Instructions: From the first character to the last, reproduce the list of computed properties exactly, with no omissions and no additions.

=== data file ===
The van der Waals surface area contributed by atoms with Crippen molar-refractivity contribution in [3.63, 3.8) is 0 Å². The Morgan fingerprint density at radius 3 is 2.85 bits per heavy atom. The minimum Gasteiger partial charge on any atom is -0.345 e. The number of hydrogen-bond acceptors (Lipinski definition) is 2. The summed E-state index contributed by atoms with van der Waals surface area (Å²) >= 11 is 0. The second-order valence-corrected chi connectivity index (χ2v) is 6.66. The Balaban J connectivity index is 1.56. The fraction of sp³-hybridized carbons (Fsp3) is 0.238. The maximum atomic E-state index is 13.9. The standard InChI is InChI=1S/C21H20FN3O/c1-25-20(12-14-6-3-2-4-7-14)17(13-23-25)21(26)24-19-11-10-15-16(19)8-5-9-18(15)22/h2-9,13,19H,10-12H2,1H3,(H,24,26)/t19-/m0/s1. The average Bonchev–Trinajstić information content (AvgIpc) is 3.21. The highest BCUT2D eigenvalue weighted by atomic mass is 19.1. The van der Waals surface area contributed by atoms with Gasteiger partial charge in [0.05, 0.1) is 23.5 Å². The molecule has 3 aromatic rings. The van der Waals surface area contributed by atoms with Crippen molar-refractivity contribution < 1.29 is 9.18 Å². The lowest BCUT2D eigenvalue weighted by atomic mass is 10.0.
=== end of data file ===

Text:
The van der Waals surface area contributed by atoms with Crippen molar-refractivity contribution in [3.63, 3.8) is 0 Å². The Morgan fingerprint density at radius 3 is 2.85 bits per heavy atom. The minimum Gasteiger partial charge on any atom is -0.345 e. The number of hydrogen-bond acceptors (Lipinski definition) is 2. The summed E-state index contributed by atoms with van der Waals surface area (Å²) >= 11 is 0. The second-order valence-corrected chi connectivity index (χ2v) is 6.66. The Balaban J connectivity index is 1.56. The fraction of sp³-hybridized carbons (Fsp3) is 0.238. The maximum atomic E-state index is 13.9. The standard InChI is InChI=1S/C21H20FN3O/c1-25-20(12-14-6-3-2-4-7-14)17(13-23-25)21(26)24-19-11-10-15-16(19)8-5-9-18(15)22/h2-9,13,19H,10-12H2,1H3,(H,24,26)/t19-/m0/s1. The average Bonchev–Trinajstić information content (AvgIpc) is 3.21. The highest BCUT2D eigenvalue weighted by atomic mass is 19.1. The van der Waals surface area contributed by atoms with Gasteiger partial charge in [0.05, 0.1) is 23.5 Å². The molecule has 3 aromatic rings. The van der Waals surface area contributed by atoms with Crippen molar-refractivity contribution < 1.29 is 9.18 Å². The lowest BCUT2D eigenvalue weighted by atomic mass is 10.0.